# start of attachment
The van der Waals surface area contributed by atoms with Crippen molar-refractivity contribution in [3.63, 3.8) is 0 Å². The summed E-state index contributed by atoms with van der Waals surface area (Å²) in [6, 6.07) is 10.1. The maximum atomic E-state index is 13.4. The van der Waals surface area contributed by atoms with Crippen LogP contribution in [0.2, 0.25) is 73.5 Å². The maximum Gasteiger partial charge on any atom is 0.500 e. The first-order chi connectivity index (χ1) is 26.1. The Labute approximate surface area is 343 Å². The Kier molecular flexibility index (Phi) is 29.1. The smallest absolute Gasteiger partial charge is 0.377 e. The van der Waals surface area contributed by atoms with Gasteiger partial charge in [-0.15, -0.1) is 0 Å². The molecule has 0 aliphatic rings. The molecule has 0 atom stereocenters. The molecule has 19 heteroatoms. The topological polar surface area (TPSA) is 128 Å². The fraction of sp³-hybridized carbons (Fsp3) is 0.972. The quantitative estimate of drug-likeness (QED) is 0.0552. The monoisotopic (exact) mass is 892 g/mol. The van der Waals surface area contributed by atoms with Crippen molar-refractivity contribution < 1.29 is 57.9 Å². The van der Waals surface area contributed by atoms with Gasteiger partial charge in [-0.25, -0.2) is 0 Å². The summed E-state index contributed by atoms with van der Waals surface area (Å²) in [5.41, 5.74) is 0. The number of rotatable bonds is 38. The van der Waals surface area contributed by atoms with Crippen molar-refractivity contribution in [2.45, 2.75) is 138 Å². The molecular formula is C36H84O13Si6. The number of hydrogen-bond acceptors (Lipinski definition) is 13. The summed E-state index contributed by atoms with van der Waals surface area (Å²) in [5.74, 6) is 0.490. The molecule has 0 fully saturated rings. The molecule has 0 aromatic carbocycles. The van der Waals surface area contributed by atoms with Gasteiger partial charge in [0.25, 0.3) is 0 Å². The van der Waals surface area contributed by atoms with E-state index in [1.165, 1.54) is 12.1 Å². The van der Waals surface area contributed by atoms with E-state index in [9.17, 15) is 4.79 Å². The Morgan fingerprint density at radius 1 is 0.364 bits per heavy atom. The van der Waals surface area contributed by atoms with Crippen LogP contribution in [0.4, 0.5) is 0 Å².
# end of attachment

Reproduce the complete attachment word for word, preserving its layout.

The van der Waals surface area contributed by atoms with Crippen molar-refractivity contribution in [3.63, 3.8) is 0 Å². The summed E-state index contributed by atoms with van der Waals surface area (Å²) in [6, 6.07) is 10.1. The maximum atomic E-state index is 13.4. The van der Waals surface area contributed by atoms with Crippen LogP contribution in [0.2, 0.25) is 73.5 Å². The maximum Gasteiger partial charge on any atom is 0.500 e. The first-order chi connectivity index (χ1) is 26.1. The Labute approximate surface area is 343 Å². The Kier molecular flexibility index (Phi) is 29.1. The smallest absolute Gasteiger partial charge is 0.377 e. The van der Waals surface area contributed by atoms with Gasteiger partial charge in [-0.15, -0.1) is 0 Å². The molecule has 0 aliphatic rings. The molecule has 0 atom stereocenters. The molecule has 19 heteroatoms. The topological polar surface area (TPSA) is 128 Å². The fraction of sp³-hybridized carbons (Fsp3) is 0.972. The quantitative estimate of drug-likeness (QED) is 0.0552. The monoisotopic (exact) mass is 892 g/mol. The van der Waals surface area contributed by atoms with Crippen molar-refractivity contribution < 1.29 is 57.9 Å². The van der Waals surface area contributed by atoms with Gasteiger partial charge in [-0.25, -0.2) is 0 Å². The summed E-state index contributed by atoms with van der Waals surface area (Å²) in [5.41, 5.74) is 0. The number of rotatable bonds is 38. The van der Waals surface area contributed by atoms with Crippen molar-refractivity contribution in [2.45, 2.75) is 138 Å². The molecular formula is C36H84O13Si6. The number of hydrogen-bond acceptors (Lipinski definition) is 13. The summed E-state index contributed by atoms with van der Waals surface area (Å²) in [5.74, 6) is 0.490. The molecule has 0 fully saturated rings. The molecule has 0 aromatic carbocycles. The van der Waals surface area contributed by atoms with Gasteiger partial charge in [0.25, 0.3) is 0 Å². The van der Waals surface area contributed by atoms with E-state index in [1.165, 1.54) is 12.1 Å². The van der Waals surface area contributed by atoms with E-state index in [9.17, 15) is 4.79 Å². The Morgan fingerprint density at radius 1 is 0.364 bits per heavy atom. The van der Waals surface area contributed by atoms with Crippen LogP contribution in [0.4, 0.5) is 0 Å².